A Clockwork Orange
A clockwork Orange is a very unique move that uses a lot of natural lighting throughout the movie. According to the book there are two sources of light, it can be natural or artificial. A Clockwork Orange uses a lot of natural lighting. While watching the making of the movie the audience may notice the use of reflector boards on some of the shots, even though natural lighting was used during the movie.
Because of the dark tone of the movie the audience may see why the director decided to use natural lighting during movie. The natural lighting set the tone of a grim, depressing, and violent background. Natural lighting is defined as daylight (Barsam, 2010, p219). This actually made the characters more devious and sinister, and it brought a lot of hopelessness to the movie. Reflector boards are a double-sided board that pivots in a U-Shape holder, and the sides are made up to reflect soft or hard lighting.
According to the book the quality of light on a character or situation is a very important element in helping a movie tell its story. The movie used a lot of low-key lighting in it, which is usually used in serious or tragic movies. They accomplished this with the use of natural lighting during the movie, which was provided by the sun or lamps. According to the book, low-key lighting does not use fill and the bright illumination and deep shadow is very high.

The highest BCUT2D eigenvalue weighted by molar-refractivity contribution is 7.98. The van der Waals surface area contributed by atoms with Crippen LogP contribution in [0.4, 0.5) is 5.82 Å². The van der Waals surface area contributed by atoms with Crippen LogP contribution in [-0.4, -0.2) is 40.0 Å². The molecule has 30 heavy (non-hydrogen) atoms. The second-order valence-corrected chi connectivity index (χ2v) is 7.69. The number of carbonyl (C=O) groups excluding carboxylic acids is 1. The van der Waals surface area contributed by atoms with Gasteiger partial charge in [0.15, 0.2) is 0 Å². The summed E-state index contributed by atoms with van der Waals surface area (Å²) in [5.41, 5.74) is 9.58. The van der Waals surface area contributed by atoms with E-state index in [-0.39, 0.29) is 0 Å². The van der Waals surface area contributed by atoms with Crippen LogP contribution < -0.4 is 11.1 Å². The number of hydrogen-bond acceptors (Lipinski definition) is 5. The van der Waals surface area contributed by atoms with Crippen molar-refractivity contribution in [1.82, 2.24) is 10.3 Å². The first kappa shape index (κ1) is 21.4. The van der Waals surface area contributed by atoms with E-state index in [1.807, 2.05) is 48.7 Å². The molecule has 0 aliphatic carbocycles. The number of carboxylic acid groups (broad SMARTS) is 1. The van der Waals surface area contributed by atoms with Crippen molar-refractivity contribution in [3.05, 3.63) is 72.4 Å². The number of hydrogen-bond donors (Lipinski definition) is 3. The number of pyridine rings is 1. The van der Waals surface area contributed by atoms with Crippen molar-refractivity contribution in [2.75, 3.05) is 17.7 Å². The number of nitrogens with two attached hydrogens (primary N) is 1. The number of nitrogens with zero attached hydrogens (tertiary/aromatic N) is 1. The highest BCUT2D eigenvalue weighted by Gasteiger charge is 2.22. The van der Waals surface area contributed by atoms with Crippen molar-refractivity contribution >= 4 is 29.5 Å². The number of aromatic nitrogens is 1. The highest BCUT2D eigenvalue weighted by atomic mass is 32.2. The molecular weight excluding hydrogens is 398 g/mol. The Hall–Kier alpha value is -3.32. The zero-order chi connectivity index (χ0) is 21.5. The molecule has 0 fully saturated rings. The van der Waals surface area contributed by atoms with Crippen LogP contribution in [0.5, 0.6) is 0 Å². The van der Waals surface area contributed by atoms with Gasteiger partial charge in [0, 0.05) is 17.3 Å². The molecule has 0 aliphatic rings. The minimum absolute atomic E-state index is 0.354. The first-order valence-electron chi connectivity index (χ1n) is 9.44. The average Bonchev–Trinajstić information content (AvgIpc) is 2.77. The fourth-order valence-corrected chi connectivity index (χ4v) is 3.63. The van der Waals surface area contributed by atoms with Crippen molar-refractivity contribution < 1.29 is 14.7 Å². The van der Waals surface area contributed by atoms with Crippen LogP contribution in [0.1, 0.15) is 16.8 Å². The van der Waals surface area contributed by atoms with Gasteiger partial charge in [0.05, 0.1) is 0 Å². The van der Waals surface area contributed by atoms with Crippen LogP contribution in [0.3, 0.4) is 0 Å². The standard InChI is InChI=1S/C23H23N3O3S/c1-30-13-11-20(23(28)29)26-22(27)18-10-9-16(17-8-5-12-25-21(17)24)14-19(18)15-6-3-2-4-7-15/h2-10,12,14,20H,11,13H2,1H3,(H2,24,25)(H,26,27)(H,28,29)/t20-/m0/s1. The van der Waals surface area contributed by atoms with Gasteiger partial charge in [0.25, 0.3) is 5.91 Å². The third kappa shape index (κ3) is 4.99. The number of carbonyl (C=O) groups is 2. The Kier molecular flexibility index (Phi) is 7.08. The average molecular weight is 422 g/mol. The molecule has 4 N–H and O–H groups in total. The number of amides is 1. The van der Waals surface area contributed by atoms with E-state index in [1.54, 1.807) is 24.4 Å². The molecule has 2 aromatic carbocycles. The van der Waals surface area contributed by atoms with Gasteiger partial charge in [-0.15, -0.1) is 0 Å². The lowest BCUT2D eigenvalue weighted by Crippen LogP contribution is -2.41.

While watching this film I did find some scenes that provided backlighting, even though it was natural light. According to the book backlight is usually positioned behind and above the subject and the camera, and used to create highlights (p223).
Barsam, R. & Monahan, D. (2010). Looking at Movies: An Introduction to Film. New York, NY: W.W. Norton & Company, Inc.
Kubrick, S. (Producer and Director). (December 1971). A Clockwork Orange [Motion Picture]. United States: Warner Bros.